A Year's Lesson, Adventures in Nature, Depression Aid

What Winter Teaches Us About Death

What Winter Teaches Us About Death

 There is so much awe to be felt when you walk through the misty grey world of winter. The snow seems to endure each step we take in it. As someone much used to the abuse of its beauty, it willingly allows you to scar it with your foot holes and mud.

   It doesn’t call to us in a voice like grass, it simply lies where it lies and lets you come if you come. Each snowflake is made perfect and impossibly beautiful, yet it never loses sight of its own imminent death. It is as if an artist is painting the most beautiful paintings that anyone has seen and then hurling it immediately into the fire, as it melts quickly on your cheek.

   The cold is so shocking and easy to hate! Yet we must see that it acts as a renewal of our experience of warmth. Everything about winter cleanses the pallets that we may feel each sense as if it were occurring for the first time.

Especially the extreme Ontario winters.

What Winter Teaches Us About Death

   The cold and grey is so engrossing and lasts so long that everyone has truly begun to forget what warmth and grass feels like. But then, when it comes we will all be young again in our experience of it, and even more delighted in the birth of the wonderful living green.

I see that winter is death.

   And that in our discomfort of it we may find our discomfort with the very idea of death. I may resent the frozen ground for taking away my rose bush, yet would an infinite number of roses satisfy me? Or give me cavities from the over sweetness of it? In the summer we cling to every beauty (I certainly do), getting desperate with our days holding them tighter so that they may not escape from us.Yet of course we are not to have power such as that, because we do not know what should be immortal so we would keep everything and then be left in a very cluttered world.

   Very often what we hold tightest is taken first, and we are sometimes left gasping and stumbling as if starved.

   Winter is such for me. I have lost my plants! How can I live? Yet each time that it is pulled from my grasp I am being conditioned and taught that it is not the plants or sunsets that I am to cling to. They do not define my season. I do not die with them. 

   This shows me that while my passion is certainly in nature, this passion is but a wonderful gift on top of the true passion and life of my soul-my connection and love with the human spirit.

   While I think it is important to remember that we ARE of this world and certainly in it, it is also good to be reminded that there is an even deeper connection with humans. We can communicate, understand, connect and experience each other as nothing else really can! While we are all apart of the oneness, we can’t lose sight of the fact that humans are even more ONE they’re so one they’re beyond the one-they’re zeros.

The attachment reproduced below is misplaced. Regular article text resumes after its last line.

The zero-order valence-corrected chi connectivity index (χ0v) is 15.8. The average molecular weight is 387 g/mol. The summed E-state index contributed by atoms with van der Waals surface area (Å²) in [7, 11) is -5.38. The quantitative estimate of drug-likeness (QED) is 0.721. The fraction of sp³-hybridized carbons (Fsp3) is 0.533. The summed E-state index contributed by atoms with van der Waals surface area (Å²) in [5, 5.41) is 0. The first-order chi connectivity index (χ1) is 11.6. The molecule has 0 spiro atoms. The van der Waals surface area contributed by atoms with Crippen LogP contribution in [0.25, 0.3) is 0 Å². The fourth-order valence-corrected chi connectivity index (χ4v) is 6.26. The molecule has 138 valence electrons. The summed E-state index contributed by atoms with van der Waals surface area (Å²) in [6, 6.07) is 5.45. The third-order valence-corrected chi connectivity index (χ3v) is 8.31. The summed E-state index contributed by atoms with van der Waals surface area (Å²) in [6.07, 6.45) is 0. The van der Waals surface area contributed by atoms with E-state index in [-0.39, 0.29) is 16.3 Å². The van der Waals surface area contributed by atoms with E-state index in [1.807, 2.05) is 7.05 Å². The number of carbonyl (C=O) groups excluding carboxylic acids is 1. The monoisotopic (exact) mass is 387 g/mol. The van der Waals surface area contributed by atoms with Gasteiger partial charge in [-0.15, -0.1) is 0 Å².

It takes much less effort to tell a friend how I feel then to try and get a bird to understand. We very often forget this. I like to think of the oneness in terms of me and the natural world. As though each human has a separate oneness, and I spend my time connecting with “things”, and ignore the humans. But really this is ignoring the whole point.

     Today it will have been a year since my friend passed away. A beautiful, intricate boy who was so complexly created yet only sparkled and spun in the cold air for a short afternoon flurry before he too melted on the cheek of the world.

   I suppose now would be a good time to learn a lesson from snowflakes, from their peace with their mortality. I too will melt someday, as will everything I know. I cannot heal something from a disease that I myself have. We are all infected with death, and that’s alright. We can accept it, and let it loosen our grip.

   We can let death give us peace and relaxation. We don’t have to desperately cling to anything because time is out of our control. That lack of control is a huge relief! I cannot do anything to prevent death which means that I can stop exerting my will in an attempt to control life.

   Talking about death in this way usually makes people uncomfortable, but I hope you will understand the peace and joy in it rather than seeing it as morbid. We CAN say, “Phew, we’re all going to die. I’m going to die someday,” without it coming from a lack of love for life or those people in it, rather it just brings wonderful perspective and a reminder that we do not control every bit of our lives (which is a scary thought when we see ourselves making bad decisions/see how little we know).

Last winter about this time I found the quote,

       ”In the depths of winter I finally learned that within me there lay an invincible summer.”
                                                                                                                        -Albert Camus

   This winter it means something different to me though. While I think I am discovering it, I don’t think that summer is meant as the opposite of winter. Just as life and death are not opposites-rather two partners in a tango. I picture them taking turns dramatically splaying their arms to bring attention to and show off the beauty of the other. Just as the sun gladly leaves the stage out of love for the moon.

    So connect with people! Release your grip on that which you are afraid to lose, and feel joy in the fact that your only job is to enjoy your journey, as you drift and swirl in the wind of your life. 

This was taken from the first version of the my original blog site, Shelp. It was originally published on Monday, February 10th, 2014 at 12:18 am.